Graduate Student Spotlight


Savannah is a Graduate Student at the University of Georgia (UGA) studying Crop and Soil Sciences. She obtained a bachelor's in Crop and Soil Science from Abraham Baldwin Agricultural College in the spring of 2021. She is originally from Micanopy, Florida, and was heavily involved with 4-H, which is where her interest in agriculture was sparked. Within 4-H, she had much interaction with Entomology and helped teach camps for this topic throughout high school. However, once she began the core classes for her Bachelor's, she found her interest in Crop and Soil Sciences.

In pursuit of this interest, she completed an internship with the UGA in the Plant Pathology Department, under Dr. Tim Brenneman, in the summer of 2019. During this internship is where her work in peanuts began. The following summer, she completed an internship with Bayer Crop Sciences, focused on early pesticide development research. Through Bayer, she gained experience in row crops and horticulture crops and the effects of pesticides for EPA labeling. After these experiences, Banner began working for Dr. Scott Monfort as a student worker in the fall of 2020.

Banner chose to pursue her master’s degree under Dr. Scott Monfort because she knew that with her goal of working in extension and/or research, that it would be necessary. She knew that she would be able to broaden her research abilities and knowledge as well. Banner chose UGA because of Georgia’s number one ranking in peanut production, which paired well with her background in peanuts. She chose to stay in the southeast to obtain a better understanding of the agronomic systems used by growers and to build more connections in the agriculture industry.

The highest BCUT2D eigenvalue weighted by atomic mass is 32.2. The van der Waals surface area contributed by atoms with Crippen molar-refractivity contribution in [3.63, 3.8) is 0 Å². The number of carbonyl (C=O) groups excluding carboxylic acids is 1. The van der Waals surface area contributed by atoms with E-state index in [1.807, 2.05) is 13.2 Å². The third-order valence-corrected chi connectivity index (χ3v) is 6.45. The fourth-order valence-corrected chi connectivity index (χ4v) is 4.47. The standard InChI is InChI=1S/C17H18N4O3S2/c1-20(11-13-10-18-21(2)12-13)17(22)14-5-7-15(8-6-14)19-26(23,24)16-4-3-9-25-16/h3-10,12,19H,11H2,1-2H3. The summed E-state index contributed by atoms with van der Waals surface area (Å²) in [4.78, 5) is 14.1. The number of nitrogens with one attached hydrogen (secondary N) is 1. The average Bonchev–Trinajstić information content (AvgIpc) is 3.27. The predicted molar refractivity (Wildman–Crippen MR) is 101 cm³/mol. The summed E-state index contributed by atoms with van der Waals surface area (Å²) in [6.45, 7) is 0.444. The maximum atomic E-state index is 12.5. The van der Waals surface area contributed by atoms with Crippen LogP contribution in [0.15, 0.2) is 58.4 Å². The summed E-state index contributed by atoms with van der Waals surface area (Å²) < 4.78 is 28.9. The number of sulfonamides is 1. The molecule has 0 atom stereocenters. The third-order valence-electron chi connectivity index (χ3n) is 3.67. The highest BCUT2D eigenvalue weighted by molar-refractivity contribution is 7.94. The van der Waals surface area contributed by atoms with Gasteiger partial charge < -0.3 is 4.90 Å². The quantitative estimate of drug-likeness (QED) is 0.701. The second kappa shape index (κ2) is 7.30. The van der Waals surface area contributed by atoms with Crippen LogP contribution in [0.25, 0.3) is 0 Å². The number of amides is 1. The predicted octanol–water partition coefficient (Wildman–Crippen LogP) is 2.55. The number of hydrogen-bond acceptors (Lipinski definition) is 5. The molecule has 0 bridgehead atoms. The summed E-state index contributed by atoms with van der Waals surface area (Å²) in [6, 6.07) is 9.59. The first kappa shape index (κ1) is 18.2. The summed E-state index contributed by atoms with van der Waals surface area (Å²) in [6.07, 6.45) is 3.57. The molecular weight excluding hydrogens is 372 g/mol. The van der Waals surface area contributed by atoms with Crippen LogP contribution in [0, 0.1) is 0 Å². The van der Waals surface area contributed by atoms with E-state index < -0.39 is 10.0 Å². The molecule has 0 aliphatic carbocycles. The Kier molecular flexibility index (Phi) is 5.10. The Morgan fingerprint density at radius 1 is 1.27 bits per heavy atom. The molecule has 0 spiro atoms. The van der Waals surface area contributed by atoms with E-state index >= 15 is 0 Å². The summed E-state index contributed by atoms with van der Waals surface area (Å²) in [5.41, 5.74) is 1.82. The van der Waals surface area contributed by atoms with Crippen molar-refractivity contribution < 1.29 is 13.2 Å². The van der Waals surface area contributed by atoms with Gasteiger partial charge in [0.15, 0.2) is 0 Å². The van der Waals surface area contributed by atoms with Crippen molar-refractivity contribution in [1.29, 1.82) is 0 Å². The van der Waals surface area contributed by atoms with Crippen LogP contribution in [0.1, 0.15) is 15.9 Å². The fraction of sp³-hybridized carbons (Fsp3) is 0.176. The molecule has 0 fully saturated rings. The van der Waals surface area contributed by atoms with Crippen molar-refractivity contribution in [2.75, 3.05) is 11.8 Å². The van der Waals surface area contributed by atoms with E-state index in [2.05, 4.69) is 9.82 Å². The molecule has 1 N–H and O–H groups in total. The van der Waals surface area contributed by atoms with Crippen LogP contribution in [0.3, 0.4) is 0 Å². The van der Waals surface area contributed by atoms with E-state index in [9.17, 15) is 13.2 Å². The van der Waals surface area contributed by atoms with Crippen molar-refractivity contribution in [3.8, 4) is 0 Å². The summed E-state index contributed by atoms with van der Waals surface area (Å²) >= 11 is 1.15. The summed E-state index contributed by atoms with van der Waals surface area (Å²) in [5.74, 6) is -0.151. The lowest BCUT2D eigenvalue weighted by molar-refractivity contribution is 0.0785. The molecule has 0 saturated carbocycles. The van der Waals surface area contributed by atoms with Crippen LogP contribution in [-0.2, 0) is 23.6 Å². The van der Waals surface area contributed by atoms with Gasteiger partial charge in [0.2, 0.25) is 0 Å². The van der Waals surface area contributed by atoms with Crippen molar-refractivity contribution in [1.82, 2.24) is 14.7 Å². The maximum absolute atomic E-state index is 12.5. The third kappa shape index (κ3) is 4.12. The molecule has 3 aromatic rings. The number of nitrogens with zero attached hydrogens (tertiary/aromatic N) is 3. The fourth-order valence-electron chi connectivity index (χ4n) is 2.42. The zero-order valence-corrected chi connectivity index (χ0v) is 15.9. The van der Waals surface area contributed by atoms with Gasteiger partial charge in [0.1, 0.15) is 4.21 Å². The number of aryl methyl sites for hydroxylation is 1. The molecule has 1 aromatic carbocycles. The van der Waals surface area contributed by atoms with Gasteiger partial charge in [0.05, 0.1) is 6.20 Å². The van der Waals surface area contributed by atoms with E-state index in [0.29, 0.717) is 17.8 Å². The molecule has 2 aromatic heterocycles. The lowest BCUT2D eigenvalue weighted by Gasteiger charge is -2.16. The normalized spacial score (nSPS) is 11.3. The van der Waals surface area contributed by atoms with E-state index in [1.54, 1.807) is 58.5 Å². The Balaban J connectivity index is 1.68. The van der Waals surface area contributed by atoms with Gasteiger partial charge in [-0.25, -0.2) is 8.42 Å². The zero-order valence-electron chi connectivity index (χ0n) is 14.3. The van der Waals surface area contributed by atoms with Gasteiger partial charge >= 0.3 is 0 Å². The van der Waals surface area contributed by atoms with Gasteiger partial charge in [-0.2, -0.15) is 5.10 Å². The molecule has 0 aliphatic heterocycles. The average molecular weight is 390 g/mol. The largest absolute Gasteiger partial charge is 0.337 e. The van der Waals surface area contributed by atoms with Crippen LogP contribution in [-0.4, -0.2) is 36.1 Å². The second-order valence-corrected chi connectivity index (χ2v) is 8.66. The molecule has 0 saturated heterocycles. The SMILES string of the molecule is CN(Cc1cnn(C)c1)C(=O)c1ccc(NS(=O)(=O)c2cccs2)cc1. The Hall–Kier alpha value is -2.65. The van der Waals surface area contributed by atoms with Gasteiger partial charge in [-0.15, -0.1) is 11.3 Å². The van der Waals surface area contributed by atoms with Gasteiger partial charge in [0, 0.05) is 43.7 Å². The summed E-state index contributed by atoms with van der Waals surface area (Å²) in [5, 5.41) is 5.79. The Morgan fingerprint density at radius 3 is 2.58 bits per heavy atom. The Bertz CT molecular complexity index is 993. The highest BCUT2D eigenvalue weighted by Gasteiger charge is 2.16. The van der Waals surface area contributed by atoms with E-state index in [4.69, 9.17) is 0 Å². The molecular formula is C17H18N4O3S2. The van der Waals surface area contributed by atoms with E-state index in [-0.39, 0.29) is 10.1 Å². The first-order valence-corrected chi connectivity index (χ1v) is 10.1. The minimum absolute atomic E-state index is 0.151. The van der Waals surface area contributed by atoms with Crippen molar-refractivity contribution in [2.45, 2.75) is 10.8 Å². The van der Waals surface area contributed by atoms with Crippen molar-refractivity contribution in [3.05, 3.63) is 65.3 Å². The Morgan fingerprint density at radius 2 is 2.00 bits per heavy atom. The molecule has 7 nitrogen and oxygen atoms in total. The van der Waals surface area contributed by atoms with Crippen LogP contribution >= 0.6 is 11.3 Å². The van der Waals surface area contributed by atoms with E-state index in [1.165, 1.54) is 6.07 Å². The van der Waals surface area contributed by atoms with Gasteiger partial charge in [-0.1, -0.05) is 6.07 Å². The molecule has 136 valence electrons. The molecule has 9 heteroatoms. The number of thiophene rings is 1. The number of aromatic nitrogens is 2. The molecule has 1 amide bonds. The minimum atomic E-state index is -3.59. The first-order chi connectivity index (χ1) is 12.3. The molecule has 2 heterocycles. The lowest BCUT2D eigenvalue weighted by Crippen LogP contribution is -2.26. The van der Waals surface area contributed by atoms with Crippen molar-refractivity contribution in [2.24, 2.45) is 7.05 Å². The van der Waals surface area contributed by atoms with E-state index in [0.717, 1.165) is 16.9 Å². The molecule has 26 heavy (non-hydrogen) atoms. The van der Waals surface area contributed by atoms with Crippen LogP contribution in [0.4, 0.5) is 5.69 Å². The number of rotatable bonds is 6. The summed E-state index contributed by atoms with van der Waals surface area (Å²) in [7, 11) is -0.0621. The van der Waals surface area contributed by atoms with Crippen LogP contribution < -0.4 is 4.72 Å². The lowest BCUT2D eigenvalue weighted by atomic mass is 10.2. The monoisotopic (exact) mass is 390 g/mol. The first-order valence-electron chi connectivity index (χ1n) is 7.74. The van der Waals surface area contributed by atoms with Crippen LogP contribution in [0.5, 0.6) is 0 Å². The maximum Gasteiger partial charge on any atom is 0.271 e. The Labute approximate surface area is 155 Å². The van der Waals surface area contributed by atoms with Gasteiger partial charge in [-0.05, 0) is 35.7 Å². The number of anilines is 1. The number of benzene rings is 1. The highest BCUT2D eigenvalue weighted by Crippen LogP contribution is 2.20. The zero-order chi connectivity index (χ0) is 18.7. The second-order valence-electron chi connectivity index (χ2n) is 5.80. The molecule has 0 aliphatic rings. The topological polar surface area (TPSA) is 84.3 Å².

Miss Banner’s research on peanut consist of two projects. The first one involves working with the growth regulator (Prohexadione calcium) in peanut. The growth regulator in peanuts has been around since 2000 but has not been used on Runner market-type peanuts until the last decade. It has become increasingly more popular over time due to the introduction to new fast growing peanut runner cultivars. This season, with the large amounts of rain, having to control excess vine growth is important for row visibility and being able to condense plant canopy. The primary objective is to evaluate a new liquid formulation of Prohexadione calcium and determine if it is effective on managing vine growth and increasing yield potential comparable to the current formulation used.

Her second project is on seed quality, which looks at different planting, digging, and harvesting dates. This is done to look at seed quality for the next year. There was a seed quality issue two years ago, therefore many projects have stemmed from it to better cultivate the seed in the field and prevent germination issues.

Banner explained that she has faced a learning curve with starting her master’s program, but her background in the industry has helped to guide her. Also, that there is a challenge with starting a new project and understanding the outline of how it is supposed to be executed. In addition, the project will continue to change as you complete your research and it is important to be able to adjust and realize that not everything is going to be perfect in the agronomic system.

by Caraline Coombs, student assistant, UGA Peanut Team Media